Mr. Boswell and Miss Johnson met in 2004 and shortly thereafter an intimate relationship ensued between them. Mr. Boswell, an Electronic Technician, is a permanent resident of Canada, while Miss Johnson, an Office Administrator, is a permanent resident of Jamaica.
In the initial stages of their relationship, Mr. Boswell, on his visits to Jamaica, would stay with Miss Johnson in her leased apartment. Shortly thereafter, Mr. Boswell and Miss Johnson decided to purchase the subject property. The subject property was being sold for Eight Million Dollars ($8,000,000.00) and was financed by way of a mortgage obtained from the Jamaica National Building Society (“JNBS”) in the sum of Six Million Dollars ($6,000,000.00) and a loan obtained from the National Housing Trust (“NHT”), in the sum of One Million Two Hundred Thousand Dollars ($1,200,000.00). Mr. Boswell contributed the required deposit in the sum of Eight Hundred Thousand Dollars ($800,000.00).
The subject property is registered in the names of Mr. Boswell and Miss Johnson, as tenants in common in equal shares.
Miss Johnson effected repairs to the subject property with the financial assistance of Mr. Boswell.
A few years later, Miss Johnson leased the first floor of the subject property for the sum of Twenty-Eight Thousand Dollars ($28,000.00), per month. Miss Johnson subsequently used the proceeds of the rent to assist in paying her share of the mortgage.
Mr. Boswell contends that, although the subject property is registered in the names of himself and Miss Johnson, as tenants in common in equal shares, he merely caused her name to be added to the Certificate of Title “for the reason that he loved and trusted her and believed that out of convenience it was necessary for such addition to be made as he does not reside in Jamaica.”
Mr. Boswell contends further that there was no mutual intention between himself and Miss Johnson that they should own the subject property jointly. Rather, the subject property was purchased with the primary intention of providing him [Mr. Boswell] with a place stay on those occasions when he visited Jamaica.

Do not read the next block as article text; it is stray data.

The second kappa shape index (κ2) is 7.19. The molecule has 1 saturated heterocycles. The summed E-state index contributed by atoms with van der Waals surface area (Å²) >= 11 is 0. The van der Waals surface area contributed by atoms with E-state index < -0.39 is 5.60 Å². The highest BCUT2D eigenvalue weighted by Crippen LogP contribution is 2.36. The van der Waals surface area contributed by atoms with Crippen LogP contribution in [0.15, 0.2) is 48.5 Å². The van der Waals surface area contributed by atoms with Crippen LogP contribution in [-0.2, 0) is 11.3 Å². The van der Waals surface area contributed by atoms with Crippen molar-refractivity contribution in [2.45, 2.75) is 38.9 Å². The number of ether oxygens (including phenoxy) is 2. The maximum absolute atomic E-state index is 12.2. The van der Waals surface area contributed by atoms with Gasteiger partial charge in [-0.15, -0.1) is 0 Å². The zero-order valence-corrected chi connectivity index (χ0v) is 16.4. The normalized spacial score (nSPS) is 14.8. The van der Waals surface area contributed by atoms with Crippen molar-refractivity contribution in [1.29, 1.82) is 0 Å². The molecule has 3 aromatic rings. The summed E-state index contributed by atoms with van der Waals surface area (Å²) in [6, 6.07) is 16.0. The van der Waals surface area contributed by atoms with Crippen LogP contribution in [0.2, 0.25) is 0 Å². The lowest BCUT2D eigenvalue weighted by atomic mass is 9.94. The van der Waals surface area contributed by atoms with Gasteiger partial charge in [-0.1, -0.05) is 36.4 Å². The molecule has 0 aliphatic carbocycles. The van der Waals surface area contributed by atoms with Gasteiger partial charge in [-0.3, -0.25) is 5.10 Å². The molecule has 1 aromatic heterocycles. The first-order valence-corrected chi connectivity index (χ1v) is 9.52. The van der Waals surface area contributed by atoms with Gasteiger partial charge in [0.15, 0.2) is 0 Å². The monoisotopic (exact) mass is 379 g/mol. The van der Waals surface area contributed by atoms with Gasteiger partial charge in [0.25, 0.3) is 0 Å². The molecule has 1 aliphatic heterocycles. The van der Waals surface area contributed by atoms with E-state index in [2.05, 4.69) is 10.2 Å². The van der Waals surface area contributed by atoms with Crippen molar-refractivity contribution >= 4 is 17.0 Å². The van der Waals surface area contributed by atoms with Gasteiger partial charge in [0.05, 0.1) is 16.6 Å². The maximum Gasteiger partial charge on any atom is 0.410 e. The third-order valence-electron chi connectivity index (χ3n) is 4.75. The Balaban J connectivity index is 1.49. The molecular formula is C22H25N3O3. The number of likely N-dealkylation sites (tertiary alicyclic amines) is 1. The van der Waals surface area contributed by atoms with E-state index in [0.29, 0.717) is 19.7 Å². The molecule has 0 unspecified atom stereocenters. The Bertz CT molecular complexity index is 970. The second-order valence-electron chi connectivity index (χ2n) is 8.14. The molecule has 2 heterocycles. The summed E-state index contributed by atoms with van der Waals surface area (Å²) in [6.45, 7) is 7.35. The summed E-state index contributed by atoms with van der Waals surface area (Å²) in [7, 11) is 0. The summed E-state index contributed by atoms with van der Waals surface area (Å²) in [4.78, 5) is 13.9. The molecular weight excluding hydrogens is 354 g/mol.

Mr. Boswell asserts that Miss Johnson was merely allowed to occupy the subject property as they were in a relationship and that he thought it best “for safety and security reasons to have someone occupy the property.” During the trial of the matter, Mr. Boswell testified that he intended to use the subject property as a bed and breakfast and that this intention was communicated to Miss Johnson.
Mr. Boswell stated that he sent Miss Johnson money, via Western Union, which she was to have used to make the monthly mortgage payments of between Forty-Eight Thousand Dollars ($48,000.00) and Fifty-Five Thousand Dollars ($55,000.00). He did this until June of 2014, when he was informed by JNBS that the mortgage was in arrears.
Mr. Boswell denied that Miss Johnson provided any NHT contributions towards the acquisition of the subject property, as was initially agreed between them. He contends that Miss Johnson was unemployed at the time of the purchase of the subject property and that by virtue of her unemployment she would not have been able to provide any such contributions.
In addition to financing the monthly mortgage payments, Mr. Boswell asserts that he also financed the renovation and upkeep of the subject property. It is his contention that, by virtue of his providing the deposit towards the purchase of the subject property, his financing the renovations to and general upkeep of the subject property, as well as, his financing the monthly mortgage payments in respect of the subject property, the interest endorsed on the Certificate of Title in Miss Johnson's favour, is held on trust in his favour.
Furthermore, Mr. Boswell contends that Miss Johnson should be made to account for any and all income generated from the rental of the subject property and that the income so generated should be shared between them.
In response to the amended Fixed Date Claim Form, Miss Johnson contends that she is entitled to a one-half share of the legal and beneficial interest in the subject property. The gist of her case is captured and summarized as follows. Miss Johnson stated that she was always desirous of acquiring a home and strategized that she would use her NHT benefits, as well as her savings, to acquire same. She communicated this desire to Mr. Boswell, who encouraged the idea and advised her that when she found the property that she liked, he would assist her to purchase it.